Australia is gradually waking up to potential of bio-energy generation.
SYDNEY: Melbourne-based company AgBioEn will start construction next week on an A$2 billion project to turn agricultural waste into energy for use in food production.
The facility at Katunga in Victoria state is the first of its kind in Australia, the company said in a media statement, converting organic waste materials such as cereal straw into electricity, renewable diesel and jet fuel, and fertiliser.
“All agricultural land used to supply biomass to the facility will also be used to cultivate food crops,” said Program Director Lubey Lozevski. “It is a priority for AgBioEn that no agricultural land is taken away from food cultivation to create fuels.”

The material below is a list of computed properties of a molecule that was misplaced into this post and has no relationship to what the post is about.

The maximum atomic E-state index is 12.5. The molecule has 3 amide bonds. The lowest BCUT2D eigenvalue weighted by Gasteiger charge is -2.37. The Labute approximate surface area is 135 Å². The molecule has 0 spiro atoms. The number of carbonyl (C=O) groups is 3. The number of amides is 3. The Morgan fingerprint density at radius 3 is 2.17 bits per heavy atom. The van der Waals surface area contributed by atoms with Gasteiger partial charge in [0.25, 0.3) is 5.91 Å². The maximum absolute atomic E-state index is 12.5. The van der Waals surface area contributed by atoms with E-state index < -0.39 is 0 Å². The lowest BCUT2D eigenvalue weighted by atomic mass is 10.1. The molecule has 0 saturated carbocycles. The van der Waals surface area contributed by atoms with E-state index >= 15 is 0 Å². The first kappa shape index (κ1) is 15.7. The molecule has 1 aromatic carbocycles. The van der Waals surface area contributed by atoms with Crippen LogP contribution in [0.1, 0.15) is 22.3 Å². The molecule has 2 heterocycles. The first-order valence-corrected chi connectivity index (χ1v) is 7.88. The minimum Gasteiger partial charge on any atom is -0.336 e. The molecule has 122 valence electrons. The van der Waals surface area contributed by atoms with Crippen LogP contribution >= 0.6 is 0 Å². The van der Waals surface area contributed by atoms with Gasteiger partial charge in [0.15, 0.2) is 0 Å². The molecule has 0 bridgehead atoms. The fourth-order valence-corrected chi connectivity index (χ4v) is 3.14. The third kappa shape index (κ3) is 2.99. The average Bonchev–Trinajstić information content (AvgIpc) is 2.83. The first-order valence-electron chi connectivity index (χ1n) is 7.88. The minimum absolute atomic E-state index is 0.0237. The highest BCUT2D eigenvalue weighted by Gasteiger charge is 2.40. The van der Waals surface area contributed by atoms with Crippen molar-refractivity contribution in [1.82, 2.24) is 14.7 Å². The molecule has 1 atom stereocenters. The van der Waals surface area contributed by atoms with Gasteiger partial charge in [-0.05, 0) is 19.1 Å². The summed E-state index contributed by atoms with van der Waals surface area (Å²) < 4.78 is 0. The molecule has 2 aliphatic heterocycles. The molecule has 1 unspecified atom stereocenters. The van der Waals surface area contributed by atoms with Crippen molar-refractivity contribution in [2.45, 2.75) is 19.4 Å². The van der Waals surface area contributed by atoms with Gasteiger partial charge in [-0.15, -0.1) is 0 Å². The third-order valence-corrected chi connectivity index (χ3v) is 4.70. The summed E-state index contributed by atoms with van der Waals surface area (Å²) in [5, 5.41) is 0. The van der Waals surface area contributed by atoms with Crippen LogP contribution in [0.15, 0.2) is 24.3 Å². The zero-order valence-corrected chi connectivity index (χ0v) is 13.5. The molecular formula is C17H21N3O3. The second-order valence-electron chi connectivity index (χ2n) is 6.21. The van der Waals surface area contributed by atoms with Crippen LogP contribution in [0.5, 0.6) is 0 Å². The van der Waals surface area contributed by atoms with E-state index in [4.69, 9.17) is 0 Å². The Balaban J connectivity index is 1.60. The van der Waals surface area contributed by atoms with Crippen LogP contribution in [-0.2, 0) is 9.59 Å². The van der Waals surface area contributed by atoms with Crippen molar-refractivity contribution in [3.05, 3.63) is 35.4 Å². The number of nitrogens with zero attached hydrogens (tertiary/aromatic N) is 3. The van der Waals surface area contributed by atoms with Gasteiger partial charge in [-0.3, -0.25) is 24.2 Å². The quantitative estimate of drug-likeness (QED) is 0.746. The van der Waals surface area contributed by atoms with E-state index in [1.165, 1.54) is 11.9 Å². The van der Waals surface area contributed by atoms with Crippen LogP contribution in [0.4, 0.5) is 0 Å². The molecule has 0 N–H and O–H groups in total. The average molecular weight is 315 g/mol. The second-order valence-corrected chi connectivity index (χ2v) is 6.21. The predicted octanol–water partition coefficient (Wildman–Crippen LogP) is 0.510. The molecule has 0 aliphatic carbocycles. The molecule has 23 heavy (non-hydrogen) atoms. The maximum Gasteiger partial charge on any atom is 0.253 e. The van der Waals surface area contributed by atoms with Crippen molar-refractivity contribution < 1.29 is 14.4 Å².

About 75,000 hectares of land will be used by 2023 to supply biomass to the facility, while hydroponic tomato grower Katunga Fresh will take power from the project to add more glasshouses to its operation.
Australia is gradually waking up to the potential of bio-energy generation with three major projects in development across the country using household waste as a feedstock.